Correlates of Opioid Use Disorders among People with Severe Mental Illness in the United States [2019]

Background/Objectives: The number of Americans with opioid use disorders (OUDs: prescription painkillers or heroin) has increased dramatically, yet little is known about OUD among people with severe mental illness (SMI).

Methods: Using the National Survey on Drug Use and Health (N = 502,467), logistic regression was used to: (1) identify factors associated with past-year OUD among people with SMI; and (2) examine associations between OUD and adverse outcomes (e.g., suicide attempt).

Results: After controlling for a number of factors, correlates of OUD among people with SMI included male gender, younger age, marital status (never been married), use of certain drugs before age 18 (especially marijuana), and ease of obtaining certain drugs. People with prescription painkiller use disorder (only) were 7.43 times more likely (CI = 4.55–12.14, p < .001) than people without substance use disorder to have criminal justice system involvement, while those with: (1) heroin use disorder (only) were 18.78 times more likely (CI = 9.22–38.24, p < .001); (2) both prescription painkiller and heroin use disorder (only) were 25.83 times more likely (CI = 14.06–47.47, p < .001); and (3) all other substance use disorders were 5.15 times more likely (CI = 3.95–6.72, p < .001). People with prescription painkiller use disorder (only) were 2.40 times more likely (CI = 1.72–3.35, p < .001) to attempt suicide than those without substance use disorder, and those with all other substance use disorders (i.e., apart from OUD) were 79% more likely (OR = 1.79, CI = 1.45–220, p < .001).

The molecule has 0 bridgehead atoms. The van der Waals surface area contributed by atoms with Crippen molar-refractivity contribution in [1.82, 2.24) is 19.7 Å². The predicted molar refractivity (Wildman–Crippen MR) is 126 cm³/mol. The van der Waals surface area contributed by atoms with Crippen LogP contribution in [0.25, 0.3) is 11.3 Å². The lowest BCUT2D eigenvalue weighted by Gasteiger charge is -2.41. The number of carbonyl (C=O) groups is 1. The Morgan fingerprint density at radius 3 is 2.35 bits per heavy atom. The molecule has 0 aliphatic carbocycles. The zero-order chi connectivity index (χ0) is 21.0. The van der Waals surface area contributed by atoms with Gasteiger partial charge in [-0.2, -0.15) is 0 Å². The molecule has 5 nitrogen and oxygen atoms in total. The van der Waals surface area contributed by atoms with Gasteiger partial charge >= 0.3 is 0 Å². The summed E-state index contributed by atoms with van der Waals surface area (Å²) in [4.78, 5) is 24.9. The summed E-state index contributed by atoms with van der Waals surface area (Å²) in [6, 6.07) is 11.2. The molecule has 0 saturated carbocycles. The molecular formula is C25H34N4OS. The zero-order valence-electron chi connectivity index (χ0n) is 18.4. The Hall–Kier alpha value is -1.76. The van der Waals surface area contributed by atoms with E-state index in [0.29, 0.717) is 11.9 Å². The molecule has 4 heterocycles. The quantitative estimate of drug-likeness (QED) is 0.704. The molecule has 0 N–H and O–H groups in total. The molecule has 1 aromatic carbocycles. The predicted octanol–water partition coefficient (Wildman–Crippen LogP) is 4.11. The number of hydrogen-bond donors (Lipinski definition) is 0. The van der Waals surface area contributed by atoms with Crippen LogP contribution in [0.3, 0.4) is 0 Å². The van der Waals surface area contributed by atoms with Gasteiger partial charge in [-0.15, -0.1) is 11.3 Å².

Conclusions/Importance: My findings on OUD and OUD outcomes can help identify and understand individuals with SMI who could benefit from OUD prevention and intervention efforts.

Jonathan D. Prince
Substance Use & Misuse, 18 Jan 2019